These numbers printed here are for Burt's Defiant, N78RA, which is not representative of the plans-built Defiant. His airplane has a shorter canard as well as a wing span and, therefore, has a different drag polar. These numbers are for the sake of interest only. If you want to know what your airplane will do single engine, you will have to perform your own tests and document the information in you own owners manual.

As in all tests involving single engine flight in a twin engine aircraft, there is an element of risk. For testing such as this, you should have plenty of altitude and wear a parachute. Review your engine restart procedure before shutting down an engine, and be ready to restart if the one running stops running - you all be careful, hear?

P.S. You will notice that inspite of all modifications suggested by the Hoffmann factory, plus some ideas of our own, we have been unable to get these constant speed, feathering props to hold full (2700) RPM once the engine oil is up to the normal operating temperature of 180 degrees F to 210 degrees F. This is one of the main reasons that the Hoffmann props have never been officially approved by RAF for installation on a Defiant.

We saw it at Oshkosh 1987 - Navaid Devices, Inc., single axis wing leveler/turn coordinator which can track a VOR and/or a Loran. I have known the designer and owner of Navaid Devices, Doug Spears, for several years now. He has been flying his VariEze for quite a number of years and he developed this little autopilot specifically for his own VariEze. He has been flying it in his VariEze for over one and a half years. He has done some pretty impressive testing of this device and, when he showed it to me at Oshkosh, I was very interested. The entire system weights only 2-1/4 lbs., including the servo actuator and turn coordinator/computer! Amazing! If you replace your electric turn coordinator or needle-and-ball with this auto pilot, you may actually reduce the weight of your EZ by a small amount!

Sally and I have been thinking about installing some sort of wing leveler in our Long-EZ for some time now. We have looked into the Century 1 and the S-TEC auto pilots, both excellent systems, but, frankly, out of our price range. Doug Spears' little autopilot is in the form of a kit, something like a "Heathkit", and you will have to build it yourself. It is about 1/3 of the cost of the simplest S-TEC single axis system. I believe Doug will build it for you if you are willing to pay him extra for his time, but I would strongly recommend that you do it yourself - it is fun!

Our kit arrived in the mail and I began to read the assembly manual. There is really no way to go wrong! The manual is quite the best thing of this kind I have seen. It leads you by the nose, step by step, and as you get each step done, you check it off - when you have all the steps done, it is ready to test!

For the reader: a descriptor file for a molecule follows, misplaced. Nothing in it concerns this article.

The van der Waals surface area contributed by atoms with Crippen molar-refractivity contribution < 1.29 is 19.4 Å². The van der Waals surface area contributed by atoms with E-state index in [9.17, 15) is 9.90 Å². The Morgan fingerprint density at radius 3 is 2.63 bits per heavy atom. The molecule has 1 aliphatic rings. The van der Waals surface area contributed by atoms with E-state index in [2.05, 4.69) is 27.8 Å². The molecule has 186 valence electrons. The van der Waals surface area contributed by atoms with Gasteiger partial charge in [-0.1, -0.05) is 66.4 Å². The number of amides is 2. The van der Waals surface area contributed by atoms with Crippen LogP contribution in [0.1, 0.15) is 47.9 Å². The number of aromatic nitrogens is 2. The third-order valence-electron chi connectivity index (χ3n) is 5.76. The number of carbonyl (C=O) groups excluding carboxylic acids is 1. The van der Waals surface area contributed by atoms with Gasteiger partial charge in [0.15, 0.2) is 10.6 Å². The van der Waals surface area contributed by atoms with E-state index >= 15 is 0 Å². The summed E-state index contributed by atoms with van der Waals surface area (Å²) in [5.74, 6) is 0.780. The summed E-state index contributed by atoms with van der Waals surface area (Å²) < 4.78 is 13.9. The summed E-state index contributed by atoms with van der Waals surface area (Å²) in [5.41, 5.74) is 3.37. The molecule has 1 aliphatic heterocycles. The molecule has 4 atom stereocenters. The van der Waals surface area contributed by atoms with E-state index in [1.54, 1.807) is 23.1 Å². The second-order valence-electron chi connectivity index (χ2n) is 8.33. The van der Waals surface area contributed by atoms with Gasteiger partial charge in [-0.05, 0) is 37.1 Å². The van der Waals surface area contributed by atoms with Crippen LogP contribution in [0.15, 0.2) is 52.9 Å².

The quality of the circuit board and components is first rate. All you need is a small soldering iron and a small pair of side cutters, available at Radio Shack, and you can easily put the whole thing together is a few evenings of your time. It took me four evenings, working, perhaps, 3 hours each evening. I work slow on things as intricate as electronic gadgets such as this. This line of work is not my strong point, but I must say, I really did enjoy putting the kit together.

I followed the instructions exactly and tested it per the book, using a car battery and battery charger and a digital voltmeter, which I borrowed from work. The installation into a Long-EZ or VariEze is straight forward - the most time consuming thing for me was threading the wiring from the panel to the engine compartment. By the time I had it installed and working, it took most of a Saturday.

First flight to test it, Sally went with me to watch for traffic while I had my head down calibrating the five (5) little trim pots that must be adjusted in flight. It worked perfectly, first time! But only for a short time - alas, I had done something wrong and it glitched! I could not figure it out, so I called Doug and he had me ship it back to him. He checked it out thoroughly and found where, in spite of my care, I had soldered a capacitor into one of the circuit boards backwards! What a bummer! Anyway, he shipped it back all nicely calibrated and it worked perfectly, right out of the box, requiring essentially no adjustment.

The wing leveler is really neat - now I can easily fold and unfold maps without having the airplane roll over! It does not have a heading hold feature, however it will do a very nice job of tracking a VOR and an even nicer job of tracking Loran in the approach mode! Really amazing, the silly little machine does a better job than I can do!